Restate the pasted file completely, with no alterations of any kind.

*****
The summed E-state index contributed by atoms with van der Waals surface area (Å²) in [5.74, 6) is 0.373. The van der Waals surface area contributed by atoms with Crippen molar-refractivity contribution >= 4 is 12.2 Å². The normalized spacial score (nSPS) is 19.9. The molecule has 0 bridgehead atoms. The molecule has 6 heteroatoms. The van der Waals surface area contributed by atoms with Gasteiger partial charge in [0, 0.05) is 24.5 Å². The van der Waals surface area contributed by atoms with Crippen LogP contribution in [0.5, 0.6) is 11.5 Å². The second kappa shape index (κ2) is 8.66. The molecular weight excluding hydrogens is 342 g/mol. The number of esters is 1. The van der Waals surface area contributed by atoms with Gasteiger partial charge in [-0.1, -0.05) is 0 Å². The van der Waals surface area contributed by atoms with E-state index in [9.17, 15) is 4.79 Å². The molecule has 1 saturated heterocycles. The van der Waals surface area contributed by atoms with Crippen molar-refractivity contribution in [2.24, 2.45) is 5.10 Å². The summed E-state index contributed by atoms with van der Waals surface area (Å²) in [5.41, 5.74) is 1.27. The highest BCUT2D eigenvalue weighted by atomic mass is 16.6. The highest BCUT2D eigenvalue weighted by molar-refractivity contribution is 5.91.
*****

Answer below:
The summed E-state index contributed by atoms with van der Waals surface area (Å²) in [5.74, 6) is 0.373. The van der Waals surface area contributed by atoms with Crippen molar-refractivity contribution >= 4 is 12.2 Å². The normalized spacial score (nSPS) is 19.9. The molecule has 0 bridgehead atoms. The molecule has 6 heteroatoms. The van der Waals surface area contributed by atoms with Gasteiger partial charge in [0, 0.05) is 24.5 Å². The van der Waals surface area contributed by atoms with Crippen LogP contribution in [0.5, 0.6) is 11.5 Å². The second kappa shape index (κ2) is 8.66. The molecular weight excluding hydrogens is 342 g/mol. The number of esters is 1. The van der Waals surface area contributed by atoms with Gasteiger partial charge in [-0.1, -0.05) is 0 Å². The van der Waals surface area contributed by atoms with E-state index in [9.17, 15) is 4.79 Å². The molecule has 1 saturated heterocycles. The van der Waals surface area contributed by atoms with Crippen molar-refractivity contribution in [2.24, 2.45) is 5.10 Å². The summed E-state index contributed by atoms with van der Waals surface area (Å²) in [5.41, 5.74) is 1.27. The highest BCUT2D eigenvalue weighted by atomic mass is 16.6. The highest BCUT2D eigenvalue weighted by molar-refractivity contribution is 5.91.